Some of the greatest romance novels gravitate around the kiss. For example, the kiss in ‘Romeo and Juliet’ completed shifted the flow of the story and confirmed their love. An even more iconic kiss can be found in ‘Gone with the Wind.’ When Rhett kissed Scarlett O’Hara, I’m sure there was a sigh of relief and a smile on the face of every reader. That kiss delivered the full blow of passion that everyone knew existed. Okay, take a moment and let those thoughts and memories dance a little. This is not the last of the romance roller coaster.

A true romance takes another step and that step is dejection, rejection, turmoil, or separation. That’s right, you need drama. Your main characters need to be pulled apart for some reason that deals with your plot. Often this can be done by the introduction of a third character but it can be just about anything that maintains the flow of your story. The next aspect of this is the groveling and pining for each other. The reader needs to see and feel their pain when they are apart. The reader needs to know that the only cure is for them to be together. This, of course, brings us to the finish line.

From now to the end of your novel you complete the plot and resolve the drama. I’m getting ahead of myself here. First, the main characters need to be brought back together. This is the critical time and (depending on your story) this would be the perfect time to insert the hot and steamy scene. This is the time when their passion is overwhelming all thought and reason. The perfect example of this is ‘The Notebook’. I’m sure you’ve seen the movie so let’s have an experiment. Do you think the story would have the same impact if the sex scene was closer to the beginning or after they were separated for so long? These scenes are important but should be handled with care and placed properly. One other note about sex scenes; they don’t have to be so detailed or graphic. Romance resides in the mind of the reader and if you, as the author, take away that ability for the reader to imagine the scene as they see it, then the story will lose part of that impact that we all want. Think of it this way, when you first met your significant other did you picture them naked? Did you fantasize about what it would be like to sleep with them? Do you remember the emotion and energy that produced? This is what we are looking for. In sex scenes we want to give enough to paint the picture but leave enough out so the reader can add the details.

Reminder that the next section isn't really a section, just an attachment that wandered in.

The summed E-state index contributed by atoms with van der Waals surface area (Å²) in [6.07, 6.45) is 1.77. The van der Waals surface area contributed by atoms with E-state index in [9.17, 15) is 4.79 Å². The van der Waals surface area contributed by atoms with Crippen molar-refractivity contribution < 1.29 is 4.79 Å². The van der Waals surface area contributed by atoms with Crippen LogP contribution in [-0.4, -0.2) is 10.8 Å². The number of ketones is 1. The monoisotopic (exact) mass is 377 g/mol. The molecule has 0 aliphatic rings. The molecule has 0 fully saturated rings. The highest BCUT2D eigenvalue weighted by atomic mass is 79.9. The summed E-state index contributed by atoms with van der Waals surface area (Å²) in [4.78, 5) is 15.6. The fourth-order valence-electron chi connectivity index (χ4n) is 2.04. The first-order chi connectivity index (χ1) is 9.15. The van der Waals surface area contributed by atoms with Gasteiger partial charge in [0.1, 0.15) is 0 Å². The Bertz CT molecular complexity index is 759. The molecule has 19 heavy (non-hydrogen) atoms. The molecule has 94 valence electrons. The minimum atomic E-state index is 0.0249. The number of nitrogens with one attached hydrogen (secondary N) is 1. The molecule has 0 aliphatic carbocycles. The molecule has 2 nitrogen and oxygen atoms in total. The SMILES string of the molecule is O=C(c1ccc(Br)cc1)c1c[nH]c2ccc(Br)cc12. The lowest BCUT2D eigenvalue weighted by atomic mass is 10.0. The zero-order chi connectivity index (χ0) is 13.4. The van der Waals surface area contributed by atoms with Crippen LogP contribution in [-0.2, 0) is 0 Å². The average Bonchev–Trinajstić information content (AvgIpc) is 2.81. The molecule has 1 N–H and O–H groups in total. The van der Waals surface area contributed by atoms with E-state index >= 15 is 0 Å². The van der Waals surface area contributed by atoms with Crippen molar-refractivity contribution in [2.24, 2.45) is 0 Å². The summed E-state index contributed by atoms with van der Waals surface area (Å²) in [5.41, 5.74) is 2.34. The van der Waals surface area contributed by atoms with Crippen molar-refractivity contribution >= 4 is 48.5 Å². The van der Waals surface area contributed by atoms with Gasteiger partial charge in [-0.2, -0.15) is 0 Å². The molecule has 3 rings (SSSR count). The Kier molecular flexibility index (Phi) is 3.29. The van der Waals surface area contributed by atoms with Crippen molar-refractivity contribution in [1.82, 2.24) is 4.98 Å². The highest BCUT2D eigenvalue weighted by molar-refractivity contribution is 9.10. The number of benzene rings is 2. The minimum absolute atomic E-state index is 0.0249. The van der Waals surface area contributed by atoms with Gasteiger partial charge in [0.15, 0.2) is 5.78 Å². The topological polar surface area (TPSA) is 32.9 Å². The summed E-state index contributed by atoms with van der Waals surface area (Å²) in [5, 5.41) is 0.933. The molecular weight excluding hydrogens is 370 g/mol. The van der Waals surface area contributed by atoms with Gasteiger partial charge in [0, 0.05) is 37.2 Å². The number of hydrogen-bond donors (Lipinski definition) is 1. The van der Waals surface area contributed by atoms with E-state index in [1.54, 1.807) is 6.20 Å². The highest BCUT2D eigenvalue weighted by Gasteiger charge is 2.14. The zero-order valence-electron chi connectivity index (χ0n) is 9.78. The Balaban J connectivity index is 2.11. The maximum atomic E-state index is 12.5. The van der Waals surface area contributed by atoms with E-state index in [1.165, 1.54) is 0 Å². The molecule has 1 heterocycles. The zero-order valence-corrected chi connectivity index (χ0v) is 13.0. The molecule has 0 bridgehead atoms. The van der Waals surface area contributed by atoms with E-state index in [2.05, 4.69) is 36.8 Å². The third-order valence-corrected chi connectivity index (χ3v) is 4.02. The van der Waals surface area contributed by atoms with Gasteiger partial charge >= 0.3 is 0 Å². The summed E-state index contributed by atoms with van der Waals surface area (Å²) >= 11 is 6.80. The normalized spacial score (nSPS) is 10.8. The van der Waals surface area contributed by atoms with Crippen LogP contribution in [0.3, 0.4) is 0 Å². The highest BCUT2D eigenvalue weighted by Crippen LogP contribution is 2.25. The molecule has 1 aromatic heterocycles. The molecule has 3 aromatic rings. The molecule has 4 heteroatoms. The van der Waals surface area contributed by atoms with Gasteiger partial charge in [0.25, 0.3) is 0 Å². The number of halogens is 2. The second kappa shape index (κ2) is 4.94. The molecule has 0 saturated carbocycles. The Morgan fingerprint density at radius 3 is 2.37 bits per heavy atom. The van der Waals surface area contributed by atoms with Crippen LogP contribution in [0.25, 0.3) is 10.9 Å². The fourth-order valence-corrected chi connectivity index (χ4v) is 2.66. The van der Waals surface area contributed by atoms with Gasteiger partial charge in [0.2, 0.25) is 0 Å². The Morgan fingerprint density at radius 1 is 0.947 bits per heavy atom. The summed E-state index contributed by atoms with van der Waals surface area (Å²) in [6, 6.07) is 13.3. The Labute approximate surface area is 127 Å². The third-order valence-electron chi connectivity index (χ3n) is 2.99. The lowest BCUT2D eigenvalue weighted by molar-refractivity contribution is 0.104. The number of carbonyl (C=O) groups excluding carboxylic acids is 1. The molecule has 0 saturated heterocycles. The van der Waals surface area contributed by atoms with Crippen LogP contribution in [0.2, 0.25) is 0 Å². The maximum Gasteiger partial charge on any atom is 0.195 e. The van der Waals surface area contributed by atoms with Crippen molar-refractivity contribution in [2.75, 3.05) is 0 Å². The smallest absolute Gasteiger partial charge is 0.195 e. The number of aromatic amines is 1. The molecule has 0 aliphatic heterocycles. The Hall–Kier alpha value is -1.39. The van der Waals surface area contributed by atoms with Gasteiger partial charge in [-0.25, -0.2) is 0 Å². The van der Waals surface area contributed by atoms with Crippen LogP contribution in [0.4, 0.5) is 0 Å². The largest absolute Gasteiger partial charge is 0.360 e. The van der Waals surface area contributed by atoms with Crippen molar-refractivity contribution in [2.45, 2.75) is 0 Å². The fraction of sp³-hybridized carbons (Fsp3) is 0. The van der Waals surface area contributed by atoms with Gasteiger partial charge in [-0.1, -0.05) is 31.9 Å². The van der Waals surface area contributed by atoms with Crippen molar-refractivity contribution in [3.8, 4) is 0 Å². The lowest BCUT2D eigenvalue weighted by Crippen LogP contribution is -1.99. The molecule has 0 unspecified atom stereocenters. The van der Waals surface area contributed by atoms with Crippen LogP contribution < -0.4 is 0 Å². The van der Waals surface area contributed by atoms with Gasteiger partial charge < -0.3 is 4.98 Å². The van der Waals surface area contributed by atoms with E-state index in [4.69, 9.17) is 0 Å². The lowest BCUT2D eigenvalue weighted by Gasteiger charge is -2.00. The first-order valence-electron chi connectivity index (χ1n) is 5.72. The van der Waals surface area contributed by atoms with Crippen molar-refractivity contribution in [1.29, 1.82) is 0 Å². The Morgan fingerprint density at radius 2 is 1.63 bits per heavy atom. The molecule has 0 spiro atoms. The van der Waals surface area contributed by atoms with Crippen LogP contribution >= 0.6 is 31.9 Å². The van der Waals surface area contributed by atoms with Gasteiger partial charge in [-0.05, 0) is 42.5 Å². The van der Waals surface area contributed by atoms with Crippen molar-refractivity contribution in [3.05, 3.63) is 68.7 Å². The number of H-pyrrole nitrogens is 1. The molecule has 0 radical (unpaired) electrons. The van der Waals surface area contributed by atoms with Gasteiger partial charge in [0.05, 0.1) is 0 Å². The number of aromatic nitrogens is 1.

This brings me back to my original question. What is romance? Romance is the combination of drama, tension, innocence, passion, loss and desire that prompts an actual stirring of feelings within us. These elements combine to form those fantasies and memories that we hold on to as we grow old.

I thank you for taking the time to read my thoughts and opinions regarding romance stories. It is my hope that they free your mind to think and develop your own opinions about this complex genre. I also want to thank Alex for the opportunity to appear on Romantic Shorts.

2 Comments

Filed under For Writers, From Writers, Writing and Getting Published 101